Methodological and Technological Issues in Technology Transfer

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8.6 Lessons Learned

The past experiences on the transfer of transport technologies provide some useful lessons, which could help future technology transactions between technology suppliers and technology recipients.

The need for government's commitment in the transfer and development of technology as shown in the different cases studied in this chapter is vital for the transfer process. This is true for both technology suppliers and technology recipients. Technology suppliers need to demonstrate their commitment by providing conditions that stimulate technology outflows, while technology recipients have to demonstrate their will by providing the enabling environment for the private sector's participation. Building indigenous technological capacities increases the technology receptivity of a country. This activity is extremely important for technology recipients, as is the improvement of their overall business environment. These attributes will attract foreign and local investments along with technology inflows. Establishing a partnership between government and the private sector can contribute to useful technological relationships involving transfer. High quality manpower with a supporting industrial infrastructure is the main factor that drives technology growth in a country. This provides the capacity for "un-packaging" technology imports, effective R&D policy, and the drive to select vital technology imports for further development. The important role of government in the process is summarised below:

  • Formulating the national transport development strategies, including encouraging or restricting certain transport options.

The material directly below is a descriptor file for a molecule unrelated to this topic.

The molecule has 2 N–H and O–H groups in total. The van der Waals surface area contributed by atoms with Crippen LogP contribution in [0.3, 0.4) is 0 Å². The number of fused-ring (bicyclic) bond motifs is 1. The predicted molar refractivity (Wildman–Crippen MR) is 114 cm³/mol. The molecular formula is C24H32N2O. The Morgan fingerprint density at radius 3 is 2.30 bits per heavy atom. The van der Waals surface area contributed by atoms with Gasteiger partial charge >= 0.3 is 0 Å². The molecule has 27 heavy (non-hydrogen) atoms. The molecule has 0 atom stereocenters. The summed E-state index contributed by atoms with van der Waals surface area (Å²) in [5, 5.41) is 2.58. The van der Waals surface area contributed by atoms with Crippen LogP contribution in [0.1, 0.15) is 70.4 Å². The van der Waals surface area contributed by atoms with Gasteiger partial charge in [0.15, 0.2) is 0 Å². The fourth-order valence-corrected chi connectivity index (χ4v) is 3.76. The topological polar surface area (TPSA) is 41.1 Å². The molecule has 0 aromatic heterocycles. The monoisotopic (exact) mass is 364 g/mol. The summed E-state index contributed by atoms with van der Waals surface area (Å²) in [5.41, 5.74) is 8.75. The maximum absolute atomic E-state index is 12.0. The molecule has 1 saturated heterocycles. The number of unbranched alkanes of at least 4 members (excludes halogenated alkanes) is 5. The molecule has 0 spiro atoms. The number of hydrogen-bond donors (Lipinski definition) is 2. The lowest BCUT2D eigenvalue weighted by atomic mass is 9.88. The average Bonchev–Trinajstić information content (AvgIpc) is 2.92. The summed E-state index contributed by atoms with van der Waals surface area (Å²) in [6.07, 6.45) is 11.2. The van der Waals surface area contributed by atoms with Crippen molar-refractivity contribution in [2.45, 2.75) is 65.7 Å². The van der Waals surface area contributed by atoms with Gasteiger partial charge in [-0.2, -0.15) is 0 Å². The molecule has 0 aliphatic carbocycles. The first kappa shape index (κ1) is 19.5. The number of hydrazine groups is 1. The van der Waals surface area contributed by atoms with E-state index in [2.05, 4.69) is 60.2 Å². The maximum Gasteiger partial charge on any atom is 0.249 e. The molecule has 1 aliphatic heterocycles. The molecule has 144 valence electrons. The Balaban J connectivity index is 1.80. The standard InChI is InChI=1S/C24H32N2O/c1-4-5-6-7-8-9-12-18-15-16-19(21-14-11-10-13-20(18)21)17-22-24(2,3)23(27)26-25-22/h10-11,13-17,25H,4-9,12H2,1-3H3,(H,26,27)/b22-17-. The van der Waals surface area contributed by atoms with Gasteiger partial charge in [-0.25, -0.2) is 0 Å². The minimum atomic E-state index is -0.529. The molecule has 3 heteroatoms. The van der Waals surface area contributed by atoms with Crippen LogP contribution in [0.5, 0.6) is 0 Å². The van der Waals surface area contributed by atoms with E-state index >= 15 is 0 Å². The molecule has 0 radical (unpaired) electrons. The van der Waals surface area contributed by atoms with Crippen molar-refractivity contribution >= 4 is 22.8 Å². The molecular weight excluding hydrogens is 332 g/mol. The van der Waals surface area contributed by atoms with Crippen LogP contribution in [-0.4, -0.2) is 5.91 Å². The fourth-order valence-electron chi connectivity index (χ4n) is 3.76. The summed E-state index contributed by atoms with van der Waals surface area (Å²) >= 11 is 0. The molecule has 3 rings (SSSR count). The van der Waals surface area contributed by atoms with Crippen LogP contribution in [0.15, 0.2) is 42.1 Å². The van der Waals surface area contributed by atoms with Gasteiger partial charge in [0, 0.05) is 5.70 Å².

• Providing market development support for increased investments in the transfer of existing environmentally sound transport technologies and fuels, and support for their further development.
  • Supporting R&D and demonstration projects related to the advantages of environmentally sound transport options.
  • Setting and enforcing standards for improved efficiency and GHG emission controls
  • Giving preferential support through fiscal and other measures for environmentally sounds transport modes.
  • Promoting the expanded use of information networks to foster technology transfer
  • Using regional market opportunities to stimulate closer inter-government interests and government-industry relationships and interactions
  • Promoting local and external investments including co-financing programmes
  • Providing policy and regulatory frameworks for fiscal incentives for alternative fuel use and distribution infrastructure, and mechanisms for internalising social costs of transport.
  • Promoting international cooperation in making available necessary financial resources through regional and international financial institutions for programmes such as collaborative R&D and demonstration, and information exchange.

A significant number of transport options exist now and will be developed in the future that will reduce GHG emissions significantly, but they need to be transferred to where they are needed once certain implementing barriers can be overcome. Similarly, policy and measures are available that can transfer some of these options using the different stakeholders. Creating an enabling environment for effective participation of the private sector is very important for both technology outflows and inflows. In addition, improving the overall business environment will enhance investments and technology inflows. Exploiting the facilitating role of multilateral agencies will assist the adoption of the transport options discussed. The will and political commitment of all governments is crucial for the process of technology transfer and development.

The inflexibility in the transport sector due to its fossil fuel dependency and entrenched interests will need to change by departing from present lifestyles and travel patterns, if the current growth in transport-related GHG emissions is to be decreased.

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